The shortage of teachers is so severe that it is causing the Government to pay recruitment consultancies £10 million to scout for them abroad.
A tender, highlighted by research group Tussell, revealed that Global consultancies including Reed, Randstad and Prospero have been put on a centralised roster for head teachers to use when struggling to recruit British staff.
Each of the bidders will be paid £1.4million for their work.
The number of graduates entering teaching is falling, just as secondary schools are about to experience a big influx of pupils.
Teaching Unions say many new teachers are leaving the profession, with 84 percent of leavers citing high workloads. Less than three-quarters of those who qualified in 2013 were still teaching at the end of 2016.
Paul Whiteman, of the National Association of Head Teachers, told the Evening Standard: “The Government is still failing to provide enough teachers for our growing school population.”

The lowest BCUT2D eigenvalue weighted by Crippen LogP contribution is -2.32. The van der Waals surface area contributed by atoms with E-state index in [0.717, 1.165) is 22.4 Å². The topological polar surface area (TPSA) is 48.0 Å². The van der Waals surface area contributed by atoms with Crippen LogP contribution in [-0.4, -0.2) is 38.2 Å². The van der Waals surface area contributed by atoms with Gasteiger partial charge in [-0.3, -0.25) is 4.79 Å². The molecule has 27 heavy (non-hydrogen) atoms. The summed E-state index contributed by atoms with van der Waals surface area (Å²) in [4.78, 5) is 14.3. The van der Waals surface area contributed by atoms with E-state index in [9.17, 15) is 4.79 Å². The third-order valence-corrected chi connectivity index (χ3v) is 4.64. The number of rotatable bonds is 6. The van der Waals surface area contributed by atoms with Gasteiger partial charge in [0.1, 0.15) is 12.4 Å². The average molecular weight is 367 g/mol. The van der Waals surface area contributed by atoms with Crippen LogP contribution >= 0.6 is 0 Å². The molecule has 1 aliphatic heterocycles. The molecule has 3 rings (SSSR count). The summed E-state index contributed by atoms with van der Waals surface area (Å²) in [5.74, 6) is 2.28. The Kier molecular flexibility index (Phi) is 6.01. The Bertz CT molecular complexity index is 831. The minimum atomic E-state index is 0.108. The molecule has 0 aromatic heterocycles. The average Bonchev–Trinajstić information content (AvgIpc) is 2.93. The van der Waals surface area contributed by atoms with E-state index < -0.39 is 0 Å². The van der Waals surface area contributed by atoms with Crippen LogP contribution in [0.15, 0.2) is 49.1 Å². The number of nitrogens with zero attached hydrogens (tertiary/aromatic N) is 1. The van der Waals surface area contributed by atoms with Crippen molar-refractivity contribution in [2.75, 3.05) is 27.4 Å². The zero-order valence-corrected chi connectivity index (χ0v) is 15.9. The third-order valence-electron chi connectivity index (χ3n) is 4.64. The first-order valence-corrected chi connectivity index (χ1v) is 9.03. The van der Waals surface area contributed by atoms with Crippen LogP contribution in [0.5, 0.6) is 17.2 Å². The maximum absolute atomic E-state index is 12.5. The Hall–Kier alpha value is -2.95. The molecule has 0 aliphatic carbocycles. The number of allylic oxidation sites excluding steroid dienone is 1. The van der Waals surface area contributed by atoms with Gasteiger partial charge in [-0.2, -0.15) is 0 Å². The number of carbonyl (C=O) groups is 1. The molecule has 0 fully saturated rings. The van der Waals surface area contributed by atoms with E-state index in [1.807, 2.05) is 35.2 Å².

It is predicted that by next year the UK will have the same number of secondary school pupils as in 2007 when there were 13,000 more secondary teachers.
A spokesman for the Association of School and College Lecturers welcomed the recruiters’ tender, saying to the Evening Standard: “A lot of schools are looking to New Zealand, Canada and South Africa and recruiting directly, but that is not cost-effective. It is logical to have a national system.”
As part of the contract “acclimatisation” help is included, reflecting the difficulty many teachers have in adapting to working in some UK schools, with unions highlighting the “shock” teachers from the Commonwealth have at the lack of discipline among students.
An education department spokesman said eight percent of teachers were from abroad and that it was working to address the challenges faced by some schools.
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